I am excited to undertake the MacHSR Future Leader Fellowship to benefit from the support and mentorship it offers. When navigating through the sometimes-difficult terrain of health research, it is easy to take a wrong turn, and as a result a project with great potential can suffer. Expert guidance for early career researchers is essential. I hope to further my research experience under the structure of MACH and the MacHSR Future Leaders Fellowship so that my project is more likely to flourish. This will benefit women, the health service, and in future other ECRs to whom I can pass on this knowledge and support.

  • Kellie Le

    Early Supported Discharge Coordinator, Northern Health

    Project title: An Evaluation of the Victorian Virtual Specialist Consults (VVSC) at Northern Health

    The Victorian Virtual Specialist Consults (VVSC) service launched in early 2023 in response to the difficulties with access to specialist clinics, exacerbated by the COVID-19 pandemic. VVSC is a virtual model of care supporting GPs to access specialist advice for patients in a timely manner, thereby reducing both referral rates to outpatient clinics and hospital admissions and improving consumer satisfaction. VVSC utilises a synchronous model, providing GPs and nurse practitioners with immediate answers to help manage complex patients in the community. This project will involve a robust evaluation of this service at Northern Health. It is anticipated that the results will showcase the effects of the service on the wider community and guide future development to ensure it is of value to the healthcare ecosystem.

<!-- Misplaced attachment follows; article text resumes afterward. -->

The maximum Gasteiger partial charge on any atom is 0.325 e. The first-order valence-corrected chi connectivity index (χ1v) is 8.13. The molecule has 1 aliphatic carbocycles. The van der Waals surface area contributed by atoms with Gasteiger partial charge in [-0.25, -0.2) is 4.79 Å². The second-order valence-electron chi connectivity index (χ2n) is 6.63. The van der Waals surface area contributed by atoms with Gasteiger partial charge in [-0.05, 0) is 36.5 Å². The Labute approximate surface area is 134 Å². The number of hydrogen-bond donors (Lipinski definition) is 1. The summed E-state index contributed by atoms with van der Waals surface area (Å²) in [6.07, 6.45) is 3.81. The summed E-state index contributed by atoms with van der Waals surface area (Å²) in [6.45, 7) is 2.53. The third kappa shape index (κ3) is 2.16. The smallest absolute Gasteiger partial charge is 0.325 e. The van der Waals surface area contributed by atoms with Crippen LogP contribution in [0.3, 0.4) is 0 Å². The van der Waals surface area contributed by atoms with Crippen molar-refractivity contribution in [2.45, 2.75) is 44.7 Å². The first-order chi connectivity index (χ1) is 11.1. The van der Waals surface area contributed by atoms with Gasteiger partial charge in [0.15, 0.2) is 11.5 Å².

Participation in the Fellowship will support a robust evaluation of the VVSC service and the wider implications of virtual care delivered directly to patients in their community. I am hoping that once I have grasped the skills to evaluate a service, I can apply them to the current service program that I am working on or assist others within the health service.

  • Olivia Manos

    Clinical Nurse Consultant, Royal Women’s Hospital

    Project title: Conversion of uncomplicated Major Benign Gynaecology overnight surgery to same-day-surgery